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Seeds Spur Growth in International Relations

Posted by Ernest Allen, Director, AMS Livestock, Poultry, and Seed Program’s Seed Regulatory and Testing Division in Conservation Trade
Jan 28, 2016
A seed growing
The U.S. OECD Seed Schemes Program works with counterparts in 57 countries to ensure U.S. seed shipments avoid import barriers.

The U.S. seed industry and the international market continue to grow to keep up with feeding the world’s population.  USDA’s Agricultural Marketing Service (AMS) is helping to ensure the availability of products that start with seeds through the enforcement of laws and management of international programs that promote the interests of the U.S. seed industry.

AMS promotes the research and development of new plants and crops by protecting plant breeders’ rights through laws such as the Plant Variety Protection Act and the Federal Seed Act.  AMS also protects the interest of U.S. businesses – including the $1.5 billion U.S. seed industry – by representing them at international meetings, such as the Organization for Economic Cooperation and Development (OECD) Seed Schemes.

The OECD Seed Schemes is a network of nations that work together to facilitate the trade of high quality seeds.  Currently, 58 countries participate in the program.  The United States OECD Seed Schemes program is administered and managed by the AMS Livestock, Poultry, and Seed Program.

At OECD meetings, government and industry officials discuss and adopt new rules for the international seed trade.  For international shipments, AMS communicates directly with the designated authorities of the receiving OECD Seed Schemes countries to ensure that newly developed varieties can be planted and to increase the quantity of seeds set forth by agreements made at annual OECD meetings.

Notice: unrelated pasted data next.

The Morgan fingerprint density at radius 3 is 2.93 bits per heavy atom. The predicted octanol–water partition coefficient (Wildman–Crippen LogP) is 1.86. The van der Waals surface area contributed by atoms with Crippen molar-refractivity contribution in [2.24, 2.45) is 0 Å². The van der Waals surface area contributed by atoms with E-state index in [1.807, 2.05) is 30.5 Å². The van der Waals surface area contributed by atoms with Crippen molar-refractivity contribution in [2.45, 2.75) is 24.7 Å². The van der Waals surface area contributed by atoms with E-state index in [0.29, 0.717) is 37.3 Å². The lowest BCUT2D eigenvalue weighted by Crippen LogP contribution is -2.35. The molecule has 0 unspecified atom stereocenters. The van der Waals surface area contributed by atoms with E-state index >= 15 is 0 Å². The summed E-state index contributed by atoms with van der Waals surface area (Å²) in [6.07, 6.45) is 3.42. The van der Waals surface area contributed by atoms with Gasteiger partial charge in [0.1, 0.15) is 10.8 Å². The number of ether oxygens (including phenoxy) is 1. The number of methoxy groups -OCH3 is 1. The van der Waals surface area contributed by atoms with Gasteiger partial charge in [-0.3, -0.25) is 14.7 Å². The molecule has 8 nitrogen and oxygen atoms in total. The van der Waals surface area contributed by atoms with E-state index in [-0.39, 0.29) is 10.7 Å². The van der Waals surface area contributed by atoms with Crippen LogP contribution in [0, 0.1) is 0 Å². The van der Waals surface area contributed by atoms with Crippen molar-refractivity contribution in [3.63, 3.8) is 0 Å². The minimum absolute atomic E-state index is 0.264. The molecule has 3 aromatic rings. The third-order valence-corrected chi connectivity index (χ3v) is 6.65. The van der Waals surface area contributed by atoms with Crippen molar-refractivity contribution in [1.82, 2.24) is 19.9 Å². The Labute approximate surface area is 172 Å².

Each year, seed businesses spend millions of dollars developing better vegetable and agricultural varieties.  When a seed business develops a new variety, seeds from the plants are very limited – often just a handful of seeds exist.  In order to bring the new variety to market faster, businesses have the option of sending new varieties to other countries with more favorable growing conditions.  For example, in the winter, newly developed varieties can be sent to temperate environments where more seeds can be produced instead of waiting until the following summer for warm weather in the United States.

The process begins with the seed developer contacting the official Seed Certifying Agency in their State who determines if the newly submitted variety meets global standards for a new variety.  This ensures that the new variety produces plants with uniform characteristics, is distinct from all other varieties by at least one unique character, and is genetically stable.  If these qualifications are met, the Seed Certifying Agency will request that AMS – the U.S. Designated Authority – review and approve the variety.

Once approved, AMS contacts the receiving country to verify that the new seed variety meets the requirements of OECD Seed Schemes and is eligible to be shipped and planted.   Once both countries reach agreement, the seed is allowed to enter into the receiving country and avoids the regulations that vary between countries.  To ensure the program works as efficiently as possible, close cooperation between AMS, seed breeders, Seed Certifying Agencies, and the Designated Authorities of countries participating in the OECD Seed Schemes is crucial.

The U.S. OECD Seed Schemes program and its counterparts provide a reliable and efficient system for shipping seed around the world.  The program benefits U.S. seed businesses by giving them protection and access to foreign seed markets.  It benefits U.S. farmers and consumers by facilitating the accessibility of desirable varieties at reasonable prices throughout the year.

Category/Topic: Conservation Trade